SpaceX aborts US spy satellite launch due to rocket booster pressure issue


SpaceX called off the planned launch of a Falcon 9 rocket carrying a classified spy satellite for the U.S. National Reconnaissance Office due to high pressure in the second-stage booster.

The launch, dubbed NROL-108, was set to launch from Pad 39A of NASA’s Kennedy Space Center in Florida during a three-hour launch window that opened at 9 a.m. EST (1400 GMT) today (Dec. 17). The next launch attempt could occur on Friday (Dec. 18).

A temporary weather concern delayed the launch by 45 minutes, then SpaceX personnel called a hold 1 minute and 53 seconds before blastoff. The launch team attempted to ready the rocket for a second attempt during today’s window but decided that wasn’t feasible.

“During the countdown, pressure was slightly high in the upper stage liquid oxygen tank, which caused the abort,” Andy Tran, a production supervisor at SpaceX who provided commentary for the launch, said during the live broadcast.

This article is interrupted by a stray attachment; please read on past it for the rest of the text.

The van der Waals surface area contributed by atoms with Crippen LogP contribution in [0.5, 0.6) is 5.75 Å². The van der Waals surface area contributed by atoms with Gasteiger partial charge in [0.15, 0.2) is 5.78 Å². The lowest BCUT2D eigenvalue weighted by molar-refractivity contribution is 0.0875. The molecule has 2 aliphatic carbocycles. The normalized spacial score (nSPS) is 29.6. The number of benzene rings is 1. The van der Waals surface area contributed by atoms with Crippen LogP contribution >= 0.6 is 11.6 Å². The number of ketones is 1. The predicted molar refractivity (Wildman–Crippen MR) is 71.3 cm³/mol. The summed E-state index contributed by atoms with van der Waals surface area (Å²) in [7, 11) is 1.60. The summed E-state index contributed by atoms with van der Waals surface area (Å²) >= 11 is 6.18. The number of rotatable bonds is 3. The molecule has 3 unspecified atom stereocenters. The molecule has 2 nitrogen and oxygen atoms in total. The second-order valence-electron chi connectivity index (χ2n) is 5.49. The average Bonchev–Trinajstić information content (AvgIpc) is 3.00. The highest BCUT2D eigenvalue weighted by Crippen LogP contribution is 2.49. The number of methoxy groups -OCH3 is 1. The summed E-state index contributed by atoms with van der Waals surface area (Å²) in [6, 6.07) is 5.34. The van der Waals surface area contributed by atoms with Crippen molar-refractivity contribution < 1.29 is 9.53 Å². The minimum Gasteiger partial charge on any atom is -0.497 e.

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A view of the SpaceX Falcon 9 rocket on the launch pad prior to a scrub of the NROL-108 launch on Dec. 17, 2020. (Image credit: SpaceX)

“Keep in mind, the purpose of the countdown is to help us catch these potential issues prior to flight; the vehicle and payload are in good health,” Tran said after the delay was called but before SpaceX scrubbed the launch for the day. “This is the nature of the launch business.”

It took more than an hour after the hold was called for SpaceX and the rest of mission support to decide not to attempt a launch today in the remainder of the launch window, which lasted until 12 p.m. EST (1700 GMT).

“There are a thousand ways launch can go wrong and only one way it can go right,” Tran said after the team decided to stand down from the launch attempt. “It just wasn’t in the cards for us today.”

With today’s launch scrubbed, a backup flight window will open at 9 a.m. EST (1400 GMT) on Friday (Dec. 18) and lasts three hours.

“We do have a good shot tomorrow to send this NROL-108 satellite into orbit,” Tran said.

Email Meghan Bartels at mbartels@space.com or follow her on Twitter @meghanbartels. Follow us on Twitter @Spacedotcom and on Facebook. 

Source: space.com

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